cannot dwell in harmony together.

How abominably hypocritical, how consummately despicable, how
incorrigibly tyrannical must this whole nation appear in the eyes of the
people of Europe! - professing to be the _friends_ of the free blacks,
actuated by the purest motives of benevolence toward them, desirous to
make atonement for past wrongs, challenging the admiration of the world
for their patriotism, philanthropy and piety - and yet (hear, O heaven!
and be astonished, O earth!) shamelessly proclaiming, with a voice
louder than thunder, and an aspect malignant as sin, that while their
colored countrymen remain among them, they must be trampled beneath
their feet, treated as inferior beings, deprived of all the invaluable
privileges of freemen, separated by the brand of indelible ignominy, and
debased to a level with the beasts that perish! Yea, that they may as
soon change their complexion as rise from their degradation! that no
device of philanthropy can benefit them here! that they constitute a
class out of which _no individual can be elevated_, and below which,
_none can be depressed_! that no talents however great, no piety however
pure and devoted, no patriotism however ardent, no industry however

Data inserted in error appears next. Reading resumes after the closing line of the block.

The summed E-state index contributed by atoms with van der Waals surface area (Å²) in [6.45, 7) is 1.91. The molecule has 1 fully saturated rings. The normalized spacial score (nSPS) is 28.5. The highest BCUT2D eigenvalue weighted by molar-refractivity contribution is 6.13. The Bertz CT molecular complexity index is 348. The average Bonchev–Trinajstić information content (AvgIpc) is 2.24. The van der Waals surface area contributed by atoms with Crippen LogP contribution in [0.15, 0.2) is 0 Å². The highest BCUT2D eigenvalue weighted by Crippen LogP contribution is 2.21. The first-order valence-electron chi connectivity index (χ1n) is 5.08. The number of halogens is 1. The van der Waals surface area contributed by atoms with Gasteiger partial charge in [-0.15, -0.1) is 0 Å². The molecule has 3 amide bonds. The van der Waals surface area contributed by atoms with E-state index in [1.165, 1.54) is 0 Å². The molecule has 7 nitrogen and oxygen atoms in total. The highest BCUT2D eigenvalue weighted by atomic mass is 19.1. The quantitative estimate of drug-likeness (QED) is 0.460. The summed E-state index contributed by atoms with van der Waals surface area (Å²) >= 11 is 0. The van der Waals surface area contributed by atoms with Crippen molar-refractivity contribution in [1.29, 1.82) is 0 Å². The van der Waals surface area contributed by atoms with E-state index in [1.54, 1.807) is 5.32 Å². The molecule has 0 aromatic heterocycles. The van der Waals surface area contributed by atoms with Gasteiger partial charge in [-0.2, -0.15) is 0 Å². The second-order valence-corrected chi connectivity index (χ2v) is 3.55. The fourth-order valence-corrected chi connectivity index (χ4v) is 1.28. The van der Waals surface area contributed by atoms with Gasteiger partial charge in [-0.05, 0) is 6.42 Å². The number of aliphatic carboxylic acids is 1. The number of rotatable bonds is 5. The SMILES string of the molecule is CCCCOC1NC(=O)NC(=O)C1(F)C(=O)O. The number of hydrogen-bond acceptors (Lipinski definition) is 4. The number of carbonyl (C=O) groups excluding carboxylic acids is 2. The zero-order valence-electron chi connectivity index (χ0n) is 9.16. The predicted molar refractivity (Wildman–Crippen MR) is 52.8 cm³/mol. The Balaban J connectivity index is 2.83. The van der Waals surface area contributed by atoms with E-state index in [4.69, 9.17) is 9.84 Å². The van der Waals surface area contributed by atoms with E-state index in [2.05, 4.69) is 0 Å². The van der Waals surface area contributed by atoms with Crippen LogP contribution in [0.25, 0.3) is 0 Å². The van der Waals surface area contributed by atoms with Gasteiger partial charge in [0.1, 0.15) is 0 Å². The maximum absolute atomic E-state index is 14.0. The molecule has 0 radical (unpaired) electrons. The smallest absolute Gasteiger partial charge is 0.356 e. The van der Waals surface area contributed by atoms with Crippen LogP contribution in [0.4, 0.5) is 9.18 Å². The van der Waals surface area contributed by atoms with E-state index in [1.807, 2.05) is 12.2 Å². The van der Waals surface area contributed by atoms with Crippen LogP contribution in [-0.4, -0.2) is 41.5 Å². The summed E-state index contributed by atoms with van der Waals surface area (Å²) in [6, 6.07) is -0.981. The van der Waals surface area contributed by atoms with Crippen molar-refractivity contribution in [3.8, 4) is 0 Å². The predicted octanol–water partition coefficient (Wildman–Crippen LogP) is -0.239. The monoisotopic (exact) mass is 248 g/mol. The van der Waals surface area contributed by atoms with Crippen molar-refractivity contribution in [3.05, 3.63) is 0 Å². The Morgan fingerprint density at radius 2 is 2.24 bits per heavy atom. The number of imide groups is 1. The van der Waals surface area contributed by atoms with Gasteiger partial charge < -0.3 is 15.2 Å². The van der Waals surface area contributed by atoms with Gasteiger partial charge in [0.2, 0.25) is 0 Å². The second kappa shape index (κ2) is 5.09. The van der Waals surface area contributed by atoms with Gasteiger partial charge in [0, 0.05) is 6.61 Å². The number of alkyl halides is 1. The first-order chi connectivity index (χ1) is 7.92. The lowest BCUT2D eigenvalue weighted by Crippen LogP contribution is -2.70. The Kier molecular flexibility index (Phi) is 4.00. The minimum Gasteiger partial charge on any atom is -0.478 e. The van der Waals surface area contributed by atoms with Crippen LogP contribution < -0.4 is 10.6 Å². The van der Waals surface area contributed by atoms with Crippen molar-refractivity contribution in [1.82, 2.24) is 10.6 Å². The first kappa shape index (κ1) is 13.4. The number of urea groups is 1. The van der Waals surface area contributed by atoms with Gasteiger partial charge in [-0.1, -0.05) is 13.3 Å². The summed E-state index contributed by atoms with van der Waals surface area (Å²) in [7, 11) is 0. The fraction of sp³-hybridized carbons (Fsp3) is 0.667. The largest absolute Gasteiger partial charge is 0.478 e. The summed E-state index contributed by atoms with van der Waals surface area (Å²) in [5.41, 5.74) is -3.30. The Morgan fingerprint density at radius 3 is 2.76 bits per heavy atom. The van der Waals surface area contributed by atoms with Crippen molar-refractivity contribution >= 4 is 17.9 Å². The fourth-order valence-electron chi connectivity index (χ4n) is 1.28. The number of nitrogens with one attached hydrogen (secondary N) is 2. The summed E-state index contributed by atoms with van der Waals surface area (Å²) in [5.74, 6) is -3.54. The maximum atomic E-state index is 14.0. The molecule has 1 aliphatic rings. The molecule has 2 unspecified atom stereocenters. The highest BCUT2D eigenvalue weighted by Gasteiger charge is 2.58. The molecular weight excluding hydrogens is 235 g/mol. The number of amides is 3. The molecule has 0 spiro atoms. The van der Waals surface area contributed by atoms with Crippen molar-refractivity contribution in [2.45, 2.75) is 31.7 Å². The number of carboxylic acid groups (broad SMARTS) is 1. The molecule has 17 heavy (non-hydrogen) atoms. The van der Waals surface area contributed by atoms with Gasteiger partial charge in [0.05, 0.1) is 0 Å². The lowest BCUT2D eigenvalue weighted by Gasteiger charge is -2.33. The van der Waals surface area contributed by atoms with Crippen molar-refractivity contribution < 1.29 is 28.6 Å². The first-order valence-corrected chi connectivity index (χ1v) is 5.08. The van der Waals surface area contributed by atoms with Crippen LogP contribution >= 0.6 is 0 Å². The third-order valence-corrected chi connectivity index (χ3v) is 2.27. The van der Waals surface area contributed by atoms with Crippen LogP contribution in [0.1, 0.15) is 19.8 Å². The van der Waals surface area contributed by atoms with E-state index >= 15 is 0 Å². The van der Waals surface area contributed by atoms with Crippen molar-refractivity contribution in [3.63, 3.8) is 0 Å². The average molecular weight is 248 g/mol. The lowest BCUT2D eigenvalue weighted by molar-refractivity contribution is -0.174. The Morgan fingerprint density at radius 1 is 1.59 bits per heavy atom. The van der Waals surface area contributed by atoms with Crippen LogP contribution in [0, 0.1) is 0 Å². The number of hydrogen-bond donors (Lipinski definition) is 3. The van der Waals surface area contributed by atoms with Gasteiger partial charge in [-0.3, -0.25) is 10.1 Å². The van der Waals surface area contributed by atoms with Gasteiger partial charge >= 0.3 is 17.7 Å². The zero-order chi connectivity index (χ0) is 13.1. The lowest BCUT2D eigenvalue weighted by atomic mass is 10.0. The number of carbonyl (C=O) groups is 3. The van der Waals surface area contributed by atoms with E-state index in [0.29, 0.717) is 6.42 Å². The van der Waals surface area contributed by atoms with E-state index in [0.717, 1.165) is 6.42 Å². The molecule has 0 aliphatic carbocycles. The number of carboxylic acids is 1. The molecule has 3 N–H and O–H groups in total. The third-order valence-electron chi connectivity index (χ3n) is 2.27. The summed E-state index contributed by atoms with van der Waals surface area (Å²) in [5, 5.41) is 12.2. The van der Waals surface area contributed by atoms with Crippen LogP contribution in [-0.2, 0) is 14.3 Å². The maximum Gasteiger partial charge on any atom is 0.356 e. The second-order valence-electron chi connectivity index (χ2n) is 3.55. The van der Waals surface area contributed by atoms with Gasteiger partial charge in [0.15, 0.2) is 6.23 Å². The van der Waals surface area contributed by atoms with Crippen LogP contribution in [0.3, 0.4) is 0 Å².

great, no wealth however abundant, can raise them to a footing of
equality with the whites! that 'let them toil from youth to old age in
the honorable pursuit of wisdom - let them store their minds with the
most valuable researches of science and literature - and let them add to
a highly gifted and cultivated intellect, a piety pure, undefiled, and
unspotted from the world, _it is all nothing_ - they would not be
received into the _very lowest walks of society_ - admiration of such
uncommon beings would mingle with _disgust_!' Yea, that 'there is a
broad and impassible line of demarcation between every man who has _one
drop_ of African blood in his veins and every other class in the
community'! Yea, that 'the habits, the feelings, all the prejudices of
society - prejudices which neither _refinement_, nor _argument_, nor
_education_, nor RELIGION itself can subdue - mark the people of color,
whether bond or free, as the subjects of a degradation _inevitable_ and
_incurable_'! Yea, that '_Christianity_ cannot do for them here, what it
will do for them in Africa'! Yea, that 'this is not the fault of the
colored man, NOR OF THE WHITE MAN, nor of Christianity; but AN
ORDINATION OF PROVIDENCE, _and no more to be changed than the_ LAWS OF
NATURE'!!!

Again I ask, are we pagans, are we savages, are we devils? Search the
records of heathenism, and sentiments more hostile to the spirit of the
gospel, or of a more black and blasphemous complexion than these, cannot
be found. I believe that they are libels upon the character of my
countrymen, which time will wipe off. I call upon the spirits of the



Online LibraryWilliam Lloyd GarrisonThoughts on African colonization: or, an impartial exhibition of the doctrines, principles and purposes of the American Colonization Society. Together with the resolutions, addresses and remonstrances of the free people of color .. → online text (page 18 of 29)